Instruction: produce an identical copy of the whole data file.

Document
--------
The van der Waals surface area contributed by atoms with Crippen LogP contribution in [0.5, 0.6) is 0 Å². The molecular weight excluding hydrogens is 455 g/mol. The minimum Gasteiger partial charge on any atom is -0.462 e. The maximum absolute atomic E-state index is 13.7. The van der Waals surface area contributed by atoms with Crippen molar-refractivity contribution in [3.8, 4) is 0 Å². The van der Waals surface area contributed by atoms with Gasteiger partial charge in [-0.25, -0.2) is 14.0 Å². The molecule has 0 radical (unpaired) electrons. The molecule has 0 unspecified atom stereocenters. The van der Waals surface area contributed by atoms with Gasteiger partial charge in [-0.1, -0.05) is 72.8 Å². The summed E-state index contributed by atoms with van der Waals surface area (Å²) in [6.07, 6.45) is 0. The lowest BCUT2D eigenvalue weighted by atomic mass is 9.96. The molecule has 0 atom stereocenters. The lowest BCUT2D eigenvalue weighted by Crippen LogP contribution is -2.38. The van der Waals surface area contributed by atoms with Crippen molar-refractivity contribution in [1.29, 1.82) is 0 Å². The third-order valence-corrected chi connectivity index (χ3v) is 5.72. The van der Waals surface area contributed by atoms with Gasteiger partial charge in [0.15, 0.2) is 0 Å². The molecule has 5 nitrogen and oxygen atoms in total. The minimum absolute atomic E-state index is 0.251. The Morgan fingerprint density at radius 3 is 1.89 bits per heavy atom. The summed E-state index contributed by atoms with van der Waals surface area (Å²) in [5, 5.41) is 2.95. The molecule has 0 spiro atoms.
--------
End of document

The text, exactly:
The van der Waals surface area contributed by atoms with Crippen LogP contribution in [0.5, 0.6) is 0 Å². The molecular weight excluding hydrogens is 455 g/mol. The minimum Gasteiger partial charge on any atom is -0.462 e. The maximum absolute atomic E-state index is 13.7. The van der Waals surface area contributed by atoms with Crippen molar-refractivity contribution in [3.8, 4) is 0 Å². The van der Waals surface area contributed by atoms with Gasteiger partial charge in [-0.25, -0.2) is 14.0 Å². The molecule has 0 radical (unpaired) electrons. The molecule has 0 unspecified atom stereocenters. The van der Waals surface area contributed by atoms with Gasteiger partial charge in [-0.1, -0.05) is 72.8 Å². The summed E-state index contributed by atoms with van der Waals surface area (Å²) in [6.07, 6.45) is 0. The lowest BCUT2D eigenvalue weighted by atomic mass is 9.96. The molecule has 0 atom stereocenters. The lowest BCUT2D eigenvalue weighted by Crippen LogP contribution is -2.38. The van der Waals surface area contributed by atoms with Crippen molar-refractivity contribution in [1.29, 1.82) is 0 Å². The third-order valence-corrected chi connectivity index (χ3v) is 5.72. The van der Waals surface area contributed by atoms with Gasteiger partial charge in [0.15, 0.2) is 0 Å². The molecule has 5 nitrogen and oxygen atoms in total. The minimum absolute atomic E-state index is 0.251. The Morgan fingerprint density at radius 3 is 1.89 bits per heavy atom. The summed E-state index contributed by atoms with van der Waals surface area (Å²) in [5, 5.41) is 2.95. The molecule has 0 spiro atoms.